The essential purpose of Base64 is to standardize code. Malicious programmers take advantage of this by injecting false character strings that mimic standard Base64. The code looks standard and functions normally until it’s decoded

Decoding malware

An offensive strategy is also needed to combat malware encoding, encryption and obfuscation. Software used to decode malware is meant to reveal malware in logical and straightforward ways prior to malware execution. 

After execution, malware spreads and code becomes unreadable. Problematic text strings are first isolated, then search-and-replace techniques are used to eliminate malicious code. Once removed, you can see a clearer picture of the clean code.

Malware encryption

In the traditional sense, malware encryption is the process of encoding information so only authorized parties can access the data in a readable format. 

When malware encryption is used for malicious intent, it is called ransomware. Ransomware holds files hostage using encryption. When the ransom payment is received, the files are decrypted and the user regains access. Today’s malware creators typically ask for payment in the form of cryptocurrency or credit card. 

Malware most often infects systems when phishing schemes or other email tactics, posing as legitimate email, convince a user to click on a link or download a file. 

Reverse engineering and common crypto algorithms

Reverse engineers, working backward from infection, use disassembly tools to reveal the file modifications that occur when malware attacks. Encryption is often used by malicious programmers to prevent disassembly and thereby prevent reverse engineering. 

It’s helpful if reverse engineers understand the common crypto algorithms used to create symmetrically encrypted code. If the malware encryption was created using a common crypto algorithm, the code can be decrypted and reverse engineering can continue. If the cryptography is asymmetrical, however, the algorithm won’t offer the key to decryption.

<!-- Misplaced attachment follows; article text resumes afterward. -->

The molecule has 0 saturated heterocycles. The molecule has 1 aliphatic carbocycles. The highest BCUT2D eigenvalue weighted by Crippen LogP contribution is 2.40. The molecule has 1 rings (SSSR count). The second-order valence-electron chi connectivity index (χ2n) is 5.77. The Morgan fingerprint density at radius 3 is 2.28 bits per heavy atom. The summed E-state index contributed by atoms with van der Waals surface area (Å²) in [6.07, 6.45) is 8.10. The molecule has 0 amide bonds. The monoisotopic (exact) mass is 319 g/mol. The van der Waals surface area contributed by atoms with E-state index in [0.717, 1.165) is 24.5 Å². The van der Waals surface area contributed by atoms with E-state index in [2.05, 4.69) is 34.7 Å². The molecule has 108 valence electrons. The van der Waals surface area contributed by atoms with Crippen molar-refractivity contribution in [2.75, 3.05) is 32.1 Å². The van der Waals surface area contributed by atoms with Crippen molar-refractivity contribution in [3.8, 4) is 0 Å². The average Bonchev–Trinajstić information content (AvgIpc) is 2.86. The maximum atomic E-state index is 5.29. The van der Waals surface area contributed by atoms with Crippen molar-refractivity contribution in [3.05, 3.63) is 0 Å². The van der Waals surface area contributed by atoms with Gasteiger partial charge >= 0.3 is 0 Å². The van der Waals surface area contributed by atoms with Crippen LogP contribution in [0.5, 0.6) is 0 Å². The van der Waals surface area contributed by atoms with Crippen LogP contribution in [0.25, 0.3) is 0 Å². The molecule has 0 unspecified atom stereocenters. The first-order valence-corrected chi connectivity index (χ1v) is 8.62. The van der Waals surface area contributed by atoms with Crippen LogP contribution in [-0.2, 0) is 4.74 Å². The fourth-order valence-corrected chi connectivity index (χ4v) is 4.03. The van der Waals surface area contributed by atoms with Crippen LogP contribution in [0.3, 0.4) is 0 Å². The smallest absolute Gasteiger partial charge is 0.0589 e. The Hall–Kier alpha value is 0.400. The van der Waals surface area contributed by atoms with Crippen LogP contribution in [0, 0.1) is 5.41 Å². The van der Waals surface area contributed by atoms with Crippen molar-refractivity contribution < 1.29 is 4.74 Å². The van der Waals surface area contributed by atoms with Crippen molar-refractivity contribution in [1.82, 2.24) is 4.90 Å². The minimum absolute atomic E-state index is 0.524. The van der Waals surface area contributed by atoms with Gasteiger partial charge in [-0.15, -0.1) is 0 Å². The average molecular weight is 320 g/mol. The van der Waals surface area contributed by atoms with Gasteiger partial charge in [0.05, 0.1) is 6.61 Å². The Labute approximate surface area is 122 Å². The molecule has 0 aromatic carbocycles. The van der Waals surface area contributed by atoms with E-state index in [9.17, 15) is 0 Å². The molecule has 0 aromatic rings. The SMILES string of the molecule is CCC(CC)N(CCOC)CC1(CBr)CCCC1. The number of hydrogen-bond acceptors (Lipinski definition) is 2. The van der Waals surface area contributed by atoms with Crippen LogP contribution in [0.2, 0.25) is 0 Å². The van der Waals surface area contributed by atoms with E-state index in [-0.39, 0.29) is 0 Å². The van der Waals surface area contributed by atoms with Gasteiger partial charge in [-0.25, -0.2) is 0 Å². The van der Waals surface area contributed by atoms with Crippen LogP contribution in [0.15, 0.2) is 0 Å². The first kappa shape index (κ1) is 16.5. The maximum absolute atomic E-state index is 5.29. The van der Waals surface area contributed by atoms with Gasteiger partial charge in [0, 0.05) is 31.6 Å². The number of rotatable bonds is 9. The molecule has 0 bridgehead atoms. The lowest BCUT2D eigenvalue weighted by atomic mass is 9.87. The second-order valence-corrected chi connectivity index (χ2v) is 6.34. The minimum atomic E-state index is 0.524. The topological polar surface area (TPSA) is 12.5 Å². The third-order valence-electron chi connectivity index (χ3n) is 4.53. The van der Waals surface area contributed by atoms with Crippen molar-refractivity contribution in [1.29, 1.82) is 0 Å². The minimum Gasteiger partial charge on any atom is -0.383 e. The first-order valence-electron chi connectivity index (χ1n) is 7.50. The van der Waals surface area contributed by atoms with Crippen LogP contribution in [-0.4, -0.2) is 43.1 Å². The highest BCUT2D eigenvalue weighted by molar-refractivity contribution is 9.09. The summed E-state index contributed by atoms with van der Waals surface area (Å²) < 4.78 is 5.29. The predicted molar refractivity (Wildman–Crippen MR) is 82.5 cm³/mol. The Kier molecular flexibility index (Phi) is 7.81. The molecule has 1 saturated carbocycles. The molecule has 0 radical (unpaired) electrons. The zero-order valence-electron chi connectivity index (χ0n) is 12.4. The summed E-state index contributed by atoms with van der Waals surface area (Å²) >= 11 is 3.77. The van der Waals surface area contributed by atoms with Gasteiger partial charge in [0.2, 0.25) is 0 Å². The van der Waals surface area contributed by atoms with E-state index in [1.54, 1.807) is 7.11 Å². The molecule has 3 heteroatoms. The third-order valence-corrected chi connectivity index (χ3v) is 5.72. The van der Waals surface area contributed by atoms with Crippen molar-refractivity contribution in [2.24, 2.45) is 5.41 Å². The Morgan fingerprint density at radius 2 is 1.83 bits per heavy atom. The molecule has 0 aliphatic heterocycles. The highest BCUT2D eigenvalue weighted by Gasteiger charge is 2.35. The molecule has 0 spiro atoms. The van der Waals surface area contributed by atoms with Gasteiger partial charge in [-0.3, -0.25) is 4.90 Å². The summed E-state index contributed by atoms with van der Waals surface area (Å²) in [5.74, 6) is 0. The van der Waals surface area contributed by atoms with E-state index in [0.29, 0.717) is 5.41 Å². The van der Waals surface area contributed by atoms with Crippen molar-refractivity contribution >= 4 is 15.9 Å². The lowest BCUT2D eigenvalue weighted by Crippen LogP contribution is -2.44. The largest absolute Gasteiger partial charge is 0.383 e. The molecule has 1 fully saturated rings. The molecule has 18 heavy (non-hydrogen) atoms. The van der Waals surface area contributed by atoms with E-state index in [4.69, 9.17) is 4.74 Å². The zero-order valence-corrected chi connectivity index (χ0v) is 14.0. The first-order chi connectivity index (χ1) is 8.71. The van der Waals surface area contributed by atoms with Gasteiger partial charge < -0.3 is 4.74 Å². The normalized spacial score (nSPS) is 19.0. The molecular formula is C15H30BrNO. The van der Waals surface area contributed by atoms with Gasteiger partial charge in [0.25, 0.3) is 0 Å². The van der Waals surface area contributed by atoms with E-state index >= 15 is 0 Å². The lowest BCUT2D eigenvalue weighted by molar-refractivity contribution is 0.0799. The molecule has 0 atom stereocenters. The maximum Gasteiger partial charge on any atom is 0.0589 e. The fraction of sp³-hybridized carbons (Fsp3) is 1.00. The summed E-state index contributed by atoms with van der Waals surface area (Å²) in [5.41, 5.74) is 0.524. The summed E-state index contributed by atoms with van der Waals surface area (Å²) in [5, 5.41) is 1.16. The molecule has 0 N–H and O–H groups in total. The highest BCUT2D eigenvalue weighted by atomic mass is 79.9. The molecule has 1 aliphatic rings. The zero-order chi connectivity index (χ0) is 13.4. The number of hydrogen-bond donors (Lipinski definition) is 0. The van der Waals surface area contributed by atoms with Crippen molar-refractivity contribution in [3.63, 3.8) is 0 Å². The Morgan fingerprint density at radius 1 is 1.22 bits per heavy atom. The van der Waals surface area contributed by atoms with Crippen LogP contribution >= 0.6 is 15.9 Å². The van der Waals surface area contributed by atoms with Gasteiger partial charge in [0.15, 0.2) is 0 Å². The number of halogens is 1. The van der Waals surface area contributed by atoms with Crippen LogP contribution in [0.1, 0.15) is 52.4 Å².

Malware is sly and diverse in purpose but malicious code must work within established coding constructs. Veering outside the format of standard strings leaves malware open to discovery. Malicious programmers avoid this by using obfuscation, encoding and encryption to mimic and blend with surrounding code or by making code so unreadable that it can’t be deciphered. 

Sometimes, ducking discovery only takes simple obfuscation like codepacking or encoding with Base64. The growth of malware analysts’ knowledge and experience and their tools growth in sophistication requires malware to adapt. Malware must employ advanced obfuscation techniques, cryptography and complex ciphers to avoid detection. 


Malware Analysis, Part 1: Understanding Code Obfuscation Techniques, Vade Secure

Malware obfuscation techniques: four simple examples,

The Four Most Common Evasive Techniques Used by Malware, Tripwire

Decoding Complex Malware – Step-by-Step, Sucuri Blog

Become a certified reverse engineer!

Become a certified reverse engineer!

Get live, hands-on malware analysis training from anywhere, and become a Certified Reverse Engineering Analyst.

Encryption 101: a malware analyst’s primer, Malwarebytes Labs

Tiffany Lewis
Tiffany Lewis